As Amtrak, the National Railroad Passenger Corporation, approaches its golden anniversary in 2021, it is quite apparent that it has squandered opportunities to mature into a stable and useful transportation entity, given the plethora of internal issues that have historically crippled Amtrak operating under the federal umbrella as a state-owned enterprise. Adding to this position is the impact from a shortage of experienced senior management.
Chicago South Shore & South Bend Railroad’s (CSS) Transportation Department announced that its employees have achieved five straight years of injury-free performance.
Public transportation is, well, public, and dealing with the public isn’t an easy job. Front-line workers such as railroad conductors and bus drivers can become victims of on-the-job assaults perpetrated by angry, noisy drunks, shady characters trying to steal a free ride—well, you get the picture
As part of its Passenger Rail Safety campaign, Operation Lifesaver, Inc. (OLI) recently awarded $175,000 in grants to 10 rail transit agencies in eight states to increase rail transit safety public awareness and implement safety education projects and campaigns.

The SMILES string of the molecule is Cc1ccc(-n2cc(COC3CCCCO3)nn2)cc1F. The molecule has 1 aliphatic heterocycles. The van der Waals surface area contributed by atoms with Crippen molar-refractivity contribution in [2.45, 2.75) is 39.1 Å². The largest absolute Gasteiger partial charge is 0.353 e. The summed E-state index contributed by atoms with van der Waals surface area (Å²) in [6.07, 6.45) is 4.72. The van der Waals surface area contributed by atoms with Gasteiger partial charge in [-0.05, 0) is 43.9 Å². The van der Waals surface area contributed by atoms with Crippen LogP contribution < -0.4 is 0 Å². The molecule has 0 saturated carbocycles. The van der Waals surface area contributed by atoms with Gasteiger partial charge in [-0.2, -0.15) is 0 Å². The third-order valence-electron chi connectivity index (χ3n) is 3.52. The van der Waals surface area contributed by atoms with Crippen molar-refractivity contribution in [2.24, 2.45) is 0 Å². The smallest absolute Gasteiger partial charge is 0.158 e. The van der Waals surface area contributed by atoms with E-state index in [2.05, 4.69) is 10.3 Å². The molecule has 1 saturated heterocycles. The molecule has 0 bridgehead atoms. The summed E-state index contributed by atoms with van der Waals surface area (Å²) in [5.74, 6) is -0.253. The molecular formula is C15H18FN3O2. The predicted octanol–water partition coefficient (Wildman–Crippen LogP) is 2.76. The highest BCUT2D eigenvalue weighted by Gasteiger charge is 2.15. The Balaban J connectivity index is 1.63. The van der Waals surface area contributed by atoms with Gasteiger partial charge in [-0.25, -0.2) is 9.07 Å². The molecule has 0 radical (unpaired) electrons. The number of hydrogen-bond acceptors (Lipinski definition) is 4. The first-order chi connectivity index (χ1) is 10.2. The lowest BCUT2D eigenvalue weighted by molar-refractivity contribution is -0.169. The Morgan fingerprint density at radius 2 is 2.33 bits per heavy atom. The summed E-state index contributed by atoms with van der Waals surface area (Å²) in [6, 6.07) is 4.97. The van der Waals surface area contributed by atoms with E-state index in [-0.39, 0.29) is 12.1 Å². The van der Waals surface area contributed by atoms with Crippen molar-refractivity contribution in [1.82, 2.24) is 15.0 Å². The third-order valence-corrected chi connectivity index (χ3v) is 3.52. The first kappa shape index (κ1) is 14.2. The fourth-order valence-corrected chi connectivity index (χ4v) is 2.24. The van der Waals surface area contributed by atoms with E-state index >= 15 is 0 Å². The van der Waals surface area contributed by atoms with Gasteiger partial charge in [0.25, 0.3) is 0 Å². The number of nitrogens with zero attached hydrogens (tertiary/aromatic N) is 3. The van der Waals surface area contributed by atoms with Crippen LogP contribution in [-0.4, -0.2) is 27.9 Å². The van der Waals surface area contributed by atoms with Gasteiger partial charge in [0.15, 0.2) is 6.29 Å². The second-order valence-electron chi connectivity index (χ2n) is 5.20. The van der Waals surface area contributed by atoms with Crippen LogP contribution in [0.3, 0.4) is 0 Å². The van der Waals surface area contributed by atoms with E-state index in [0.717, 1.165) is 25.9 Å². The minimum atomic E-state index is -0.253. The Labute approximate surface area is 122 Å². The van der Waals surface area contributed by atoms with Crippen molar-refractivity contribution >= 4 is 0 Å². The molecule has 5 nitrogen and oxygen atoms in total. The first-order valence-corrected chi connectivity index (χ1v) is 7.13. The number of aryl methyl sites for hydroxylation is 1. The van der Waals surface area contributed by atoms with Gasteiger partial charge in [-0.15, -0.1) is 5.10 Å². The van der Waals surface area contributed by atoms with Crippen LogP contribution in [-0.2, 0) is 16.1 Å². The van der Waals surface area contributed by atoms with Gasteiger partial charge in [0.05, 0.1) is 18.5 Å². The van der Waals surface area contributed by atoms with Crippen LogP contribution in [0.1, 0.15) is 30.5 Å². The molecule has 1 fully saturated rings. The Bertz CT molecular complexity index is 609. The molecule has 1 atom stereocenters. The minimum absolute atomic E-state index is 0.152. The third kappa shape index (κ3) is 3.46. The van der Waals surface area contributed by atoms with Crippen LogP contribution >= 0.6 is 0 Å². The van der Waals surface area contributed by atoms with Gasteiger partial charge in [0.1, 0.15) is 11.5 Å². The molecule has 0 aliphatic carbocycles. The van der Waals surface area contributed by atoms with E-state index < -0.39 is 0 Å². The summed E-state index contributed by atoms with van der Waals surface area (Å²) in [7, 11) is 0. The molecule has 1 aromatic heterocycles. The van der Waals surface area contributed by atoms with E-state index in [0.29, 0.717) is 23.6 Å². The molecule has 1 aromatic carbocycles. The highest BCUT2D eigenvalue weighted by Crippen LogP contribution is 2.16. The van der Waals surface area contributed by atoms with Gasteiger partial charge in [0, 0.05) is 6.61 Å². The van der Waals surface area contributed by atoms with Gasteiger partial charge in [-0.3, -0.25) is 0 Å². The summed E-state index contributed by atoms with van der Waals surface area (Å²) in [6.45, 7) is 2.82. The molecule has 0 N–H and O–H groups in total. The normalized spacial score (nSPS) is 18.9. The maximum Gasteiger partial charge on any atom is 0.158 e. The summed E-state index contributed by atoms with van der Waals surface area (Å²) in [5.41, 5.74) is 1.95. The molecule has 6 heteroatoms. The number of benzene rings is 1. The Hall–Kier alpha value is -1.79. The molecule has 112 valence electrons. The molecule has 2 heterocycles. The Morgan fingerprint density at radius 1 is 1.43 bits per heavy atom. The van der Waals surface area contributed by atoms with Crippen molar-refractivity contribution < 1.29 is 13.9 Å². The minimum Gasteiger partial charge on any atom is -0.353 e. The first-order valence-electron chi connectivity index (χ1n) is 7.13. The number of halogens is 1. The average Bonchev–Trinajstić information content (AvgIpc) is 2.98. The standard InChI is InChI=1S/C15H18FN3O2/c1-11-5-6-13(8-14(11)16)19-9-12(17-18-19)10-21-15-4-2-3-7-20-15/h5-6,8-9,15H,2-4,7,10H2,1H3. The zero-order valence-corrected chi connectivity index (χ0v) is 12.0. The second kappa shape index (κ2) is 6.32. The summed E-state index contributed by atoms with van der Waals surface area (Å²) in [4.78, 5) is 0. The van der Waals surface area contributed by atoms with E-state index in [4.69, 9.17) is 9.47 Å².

Four years ago, I lost my wife at a railroad crossing in the New York City suburbs. This catastrophe led to the loss of five other lives, and caused millions in damage. Needless to say, I had a lot of reasons to take a long, hard look at the railroad signage surrounding this incident.
Engineers uphold and advance the integrity, honor, and dignity of the profession by using their knowledge and skills for the enhancement of human welfare, by being honest and impartial, by serving with fidelity to public, their employers and clients, by striving to increase the competence and prestige of the engineering profession, and by supporting the professional and technical societies of their disciplines.
I have this friend, a railroad professional. I know I would never question his commitment to safety. I hope he wouldn’t question mine. This friend is concerned that railroad management will unfairly use medical information it obtains from employees, from employees’ medical care providers, and from the requirements of a medical fitness for duty regulation, to disqualify employees from service. He fears railroads will weaponize the information.
Kenneth Leslie Lawson, who enjoyed a distinguished career in railway engineering, planning and research and development, died at his home Bluemont, Va., June 19, 2019. He was 90.
Government oil trains were to start running Alberta’s glut of sludgy bitumen to foreign markets July 1 under a US$2.8 billion contract committing provincial taxpayers to the leasing of 4,400 tank cars and guaranteed payments to CN and Canadian Pacific. For the time being, they will be costly ghost trains that earn the railways real money for no haulage.
“According to the BNSF employment records for the 52-year old male striking train engineer, a pre-employment physical examination and health questionnaire dated June 28, 1994, identified no significant medical conditions.” Hold that thought.